If your finger has straightened, your doctor will give you a splint to use at bedtime. You’ll use the splint for about 4 months. This helps keep your finger straight. Your doctor will also show you finger exercises that you should do several times per day. You’ll need to keep doing the finger exercises for several months.

For Peyronie’s disease

For Peyronie’s disease, your doctor will inject Xiaflex directly into the plaque (fibrous scar tissue) that’s causing your penis to bend.

Treatment with Xiaflex for Peyronie’s disease is done in cycles. You may receive up to four treatment cycles. The cycles should be about 6 weeks apart.

During each treatment cycle, you’ll receive two injections 1–3 days apart. Your doctor may apply a bandage after your injection. You’ll see your doctor again 1–3 days after your second injection. At this appointment, your doctor will try to stretch the plaque and straighten your penis.

After your treatment with Xiaflex, you should try to gently stretch your penis three times per day for 6 weeks. Your doctor will show you how to do this. The medication guide for Xiaflex also includes instructions for these stretches. If you get an erection without sexual activity, your doctor will ask you to do additional stretches in this time to straighten the penis. They can show you the correct way to do this.

It is recommended that you don’t engage in sexual activity for at least 4 weeks after each treatment cycle.

Missed dose

If you miss your appointment for a Xiaflex injection, call your doctor’s office as soon as possible to reschedule. They’ll adjust your dosing schedule as needed.

If you need help remembering your appointments, try setting an alarm or downloading a reminder app on your phone.

Frequently asked questions

Below are some frequently asked questions about Xiaflex.

How long does it take for Xiaflex to start working?

It can depend on the condition Xiaflex is being used to treat.

For Dupuytren’s contracture, it’s possible that Xiaflex could dissolve the cord within 1–3 days. If the cord has not broken down within 1–3 days after your injection, your doctor may try to break the cord by slowly stretching your fingers. If the first injection doesn’t work, your doctor may recommend a second injection in 4 weeks.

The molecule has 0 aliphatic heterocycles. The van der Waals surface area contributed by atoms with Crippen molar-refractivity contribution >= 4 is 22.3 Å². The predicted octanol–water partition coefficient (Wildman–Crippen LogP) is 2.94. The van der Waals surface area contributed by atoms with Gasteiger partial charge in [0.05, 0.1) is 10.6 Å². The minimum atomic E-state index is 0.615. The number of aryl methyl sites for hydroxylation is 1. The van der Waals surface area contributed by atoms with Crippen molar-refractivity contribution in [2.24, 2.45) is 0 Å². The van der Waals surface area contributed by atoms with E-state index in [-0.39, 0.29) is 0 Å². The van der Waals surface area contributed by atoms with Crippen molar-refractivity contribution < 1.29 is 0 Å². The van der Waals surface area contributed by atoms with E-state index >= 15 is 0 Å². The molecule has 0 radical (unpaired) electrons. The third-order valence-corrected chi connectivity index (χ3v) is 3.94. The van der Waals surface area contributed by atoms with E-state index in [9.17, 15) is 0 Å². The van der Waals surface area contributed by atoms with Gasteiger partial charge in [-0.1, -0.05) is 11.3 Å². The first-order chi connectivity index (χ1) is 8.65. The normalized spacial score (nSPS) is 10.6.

Xiaflex may take longer to work for Peyronie’s disease. The plaque may start to dissolve during the first treatment cycle, but most people will need more than one treatment cycle. One cycle consists of two injections 1–3 days apart, a penis-straightening procedure 1–3 days later in your doctor’s office, and 6 weeks of gentle penis straightening and stretching. You may receive up to four treatment cycles given 6 weeks apart.

Talk with your doctor if you have questions about what to expect with Xiaflex treatment.

What is the recommended maximum dosage of Xiaflex?

The maximum dosage of Xiaflex for Dupuytren’s contracture is three injections 4 weeks apart. The maximum dosage for Peyronie’s disease is four treatment cycles given 6 weeks apart.

If you have questions or concerns about your injections of Xiaflex, talk with your doctor.

Takeaway and helpful resources

The dosages in this article are typical dosages provided by the drug’s manufacturer. If your doctor recommends Xiaflex for you, they will prescribe the dosage that’s right for you.

Besides learning about dosage, you may want other information about Xiaflex. These additional articles might be helpful:

  • More about Xiaflex: For information about other aspects of Xiaflex, refer to this article.
  • Side effects: To learn about side effects of Xiaflex, see the Xiaflex prescribing information
  • Cost: If you’d like to learn about Xiaflex and cost, see this article.

Disclaimer: Medical News Today has made every effort to make certain that all information is factually correct, comprehensive, and up to date. However, this article should not be used as a substitute for the knowledge and expertise of a licensed healthcare professional. You should always consult your doctor or another healthcare professional before taking any medication. The drug information contained herein is subject to change and is not intended to cover all possible uses, directions, precautions, warnings, drug interactions, allergic reactions, or adverse effects. The absence of warnings or other information for a given drug does not indicate that the drug or drug combination is safe, effective, or appropriate for all patients or all specific uses.